My Favourite Illusions: Close Up - Coin Matrix


This is a relatively modern trick. First published in 1970, though it was based on an earlier trick called ‘Sympathetic Coins’ which still only came around at the beginning of the 20th century, it’s a wonderfully pure idea. Coins are laid out on a table, each one covered with a playing card and then, as the cards are lifted, it’s revealed that a coin has jumped places. Everything else within the illusion is a variation on that theme.

I’m not going to lie; I’ve never really been a big fan of the Coin Matrix. It’s always struck me as, well, dull. I’ve watched it with audiences who know nothing about magic technique and they gasp at the right place and clap at the right time, but it’s always felt like it’s a learned response. It’s not exactly politeness that’s provoking those responses, but it’s always just felt staid, as though thei either want to be ipressed, or don't want to offend the magician.

Speeking of magicians, they seem to really like the effect. It’s clever, it’s baffling, but so what? How much fun is it really to watch something as abstract as coins covered by cards magically moving around a table? I’m a strong believer in the idea of magic happening in the hands of the spectator wherever possible. This is because magicians should be able to make the impossible happen. The effect gets stronger the more scrutiny the audience can put on the magician. How hard really is it to trick an audience when, on top of years of practice, you also get to keep them on the other side of a table and they can’t touch anything you’re using? So the Matrix has always felt to me more like a magician showing off,proving how cool they are, rather than an illusion  that elevates the spectators to a point where they can really believe in magic.

Hayashi: One slick samurai

Hayashi: One slick samurai

That was until I saw a magician called Hayashi performing at the European F.I.S.M Championships at Blackpool last year. He took what I saw as a mostly intellectual trick and turned it into something wonderful. Firstly let’s be clear; Hayashi’s technique is magnificent. This is a man who’s spent a lot of time practicing. A vast, ungodly amount of time. His dedication has paid off, and his coin handling ability is world class. However, I know and have seen plenty of magicians with great technique. What Hayashi added was a story. A frame. A reason for me to enjoy what he was doing. He blended music, plotting, and performance to create an illusion with pathos and the ability to really pack a punch. He played around with the ideas of the Matrix and added his own flair. His presentation was engaging and enthralling. But how?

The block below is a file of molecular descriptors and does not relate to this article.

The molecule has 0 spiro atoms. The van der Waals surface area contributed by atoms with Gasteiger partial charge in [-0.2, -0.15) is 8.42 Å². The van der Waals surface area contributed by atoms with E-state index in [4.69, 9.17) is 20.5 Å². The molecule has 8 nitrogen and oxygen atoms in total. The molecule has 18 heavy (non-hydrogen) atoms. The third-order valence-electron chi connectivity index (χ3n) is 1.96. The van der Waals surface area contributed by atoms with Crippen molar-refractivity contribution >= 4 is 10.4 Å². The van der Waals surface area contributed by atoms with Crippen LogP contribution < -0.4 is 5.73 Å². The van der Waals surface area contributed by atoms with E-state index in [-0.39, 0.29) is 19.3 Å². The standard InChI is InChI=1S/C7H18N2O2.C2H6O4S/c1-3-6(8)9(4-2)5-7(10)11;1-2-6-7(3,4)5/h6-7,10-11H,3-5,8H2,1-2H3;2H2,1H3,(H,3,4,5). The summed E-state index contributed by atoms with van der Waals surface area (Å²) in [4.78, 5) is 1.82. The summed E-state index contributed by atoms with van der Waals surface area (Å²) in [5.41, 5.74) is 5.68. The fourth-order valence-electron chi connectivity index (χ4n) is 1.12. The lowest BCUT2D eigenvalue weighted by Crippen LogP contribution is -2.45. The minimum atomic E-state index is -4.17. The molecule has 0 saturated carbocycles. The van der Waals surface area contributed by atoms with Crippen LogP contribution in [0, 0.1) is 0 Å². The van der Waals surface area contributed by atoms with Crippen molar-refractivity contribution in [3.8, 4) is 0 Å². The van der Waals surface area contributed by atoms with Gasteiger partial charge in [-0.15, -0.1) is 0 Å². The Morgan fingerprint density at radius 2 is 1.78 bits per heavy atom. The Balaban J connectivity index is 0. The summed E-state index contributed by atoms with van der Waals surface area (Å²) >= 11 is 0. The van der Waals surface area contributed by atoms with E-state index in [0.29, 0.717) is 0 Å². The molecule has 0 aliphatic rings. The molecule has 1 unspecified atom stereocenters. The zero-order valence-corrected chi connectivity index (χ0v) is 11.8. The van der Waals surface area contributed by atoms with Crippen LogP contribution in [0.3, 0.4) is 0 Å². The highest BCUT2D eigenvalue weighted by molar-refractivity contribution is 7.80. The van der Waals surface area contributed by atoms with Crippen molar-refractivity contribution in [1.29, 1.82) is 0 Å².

I know that that performance has years of work and development behind it, but after attending his lecture and getting to know Hayashi a little since first seeing him, the mentality behind the way he does magic became clearer. What he cares about is his audience. He’s slick and stylish, polished and poised, but all of that is there to add to add to his ability to entertain. At no time does his love of technique cloud his judgement when performing. His confidence in what he’s doing means he doesn’t have to be ‘cool’. He creates miracles and he allows himself to take joy in those miracles. Interestingly, the trick I most enjoyed learning during his lecture wasn’t anything to do with coins, but instead a routine with a diceptivly simple technique that I think creates an absolute miracle*. It was this trick that gave me the real insite into his mind set. One of the best close up magicians in the world decided not to show off some killer technique, but instead a trick which uses some very basic principles that anyone could learn, but when done correctly will absolutly amaze an audiance. I believe it's this understanding of what an audiance will enjoy rather than any need to show skill for skills sake that has allowed Hayashi to turn something I find dull into one of my favourite close up tricks.

The act I watched made Hayashi the F.I.S.M. European Champion of Close Up Magic. In July this year he will be competing to win the title of World Champion. I wish him every success. Though there isn’t currently a video available of him performing his Coin Matrix in the way I saw it, there is an earlier iteration of it avaliable. It is occasionally guilty of some of the crimes I’ve accused regular performances of this trick being guilty of, but if you want to see some absolutely mind meltingly good technique that will utterly baffle you, this is a very good place to start.




*Having just remembered this illusion, I think I’m going to perform it at my next Magic, Mischief & Monopoly.

Paul ReganComment